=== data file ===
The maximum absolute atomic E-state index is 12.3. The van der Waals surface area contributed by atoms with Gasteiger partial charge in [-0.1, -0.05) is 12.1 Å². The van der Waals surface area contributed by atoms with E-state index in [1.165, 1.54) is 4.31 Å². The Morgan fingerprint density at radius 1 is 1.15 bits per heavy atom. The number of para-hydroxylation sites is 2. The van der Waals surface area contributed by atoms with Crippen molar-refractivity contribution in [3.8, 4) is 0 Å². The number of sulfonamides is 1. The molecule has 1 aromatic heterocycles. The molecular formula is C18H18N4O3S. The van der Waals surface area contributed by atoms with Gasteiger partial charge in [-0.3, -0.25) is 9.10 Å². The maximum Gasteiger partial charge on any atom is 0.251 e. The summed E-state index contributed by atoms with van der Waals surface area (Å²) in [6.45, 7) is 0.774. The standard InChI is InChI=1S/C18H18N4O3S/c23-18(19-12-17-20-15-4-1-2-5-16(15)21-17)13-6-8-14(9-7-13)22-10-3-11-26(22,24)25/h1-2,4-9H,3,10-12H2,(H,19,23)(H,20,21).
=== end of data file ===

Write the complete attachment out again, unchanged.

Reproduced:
The maximum absolute atomic E-state index is 12.3. The van der Waals surface area contributed by atoms with Gasteiger partial charge in [-0.1, -0.05) is 12.1 Å². The van der Waals surface area contributed by atoms with E-state index in [1.165, 1.54) is 4.31 Å². The Morgan fingerprint density at radius 1 is 1.15 bits per heavy atom. The number of para-hydroxylation sites is 2. The van der Waals surface area contributed by atoms with Crippen molar-refractivity contribution in [3.8, 4) is 0 Å². The number of sulfonamides is 1. The molecule has 1 aromatic heterocycles. The molecular formula is C18H18N4O3S. The van der Waals surface area contributed by atoms with Gasteiger partial charge in [-0.3, -0.25) is 9.10 Å². The maximum Gasteiger partial charge on any atom is 0.251 e. The summed E-state index contributed by atoms with van der Waals surface area (Å²) in [6.45, 7) is 0.774. The standard InChI is InChI=1S/C18H18N4O3S/c23-18(19-12-17-20-15-4-1-2-5-16(15)21-17)13-6-8-14(9-7-13)22-10-3-11-26(22,24)25/h1-2,4-9H,3,10-12H2,(H,19,23)(H,20,21).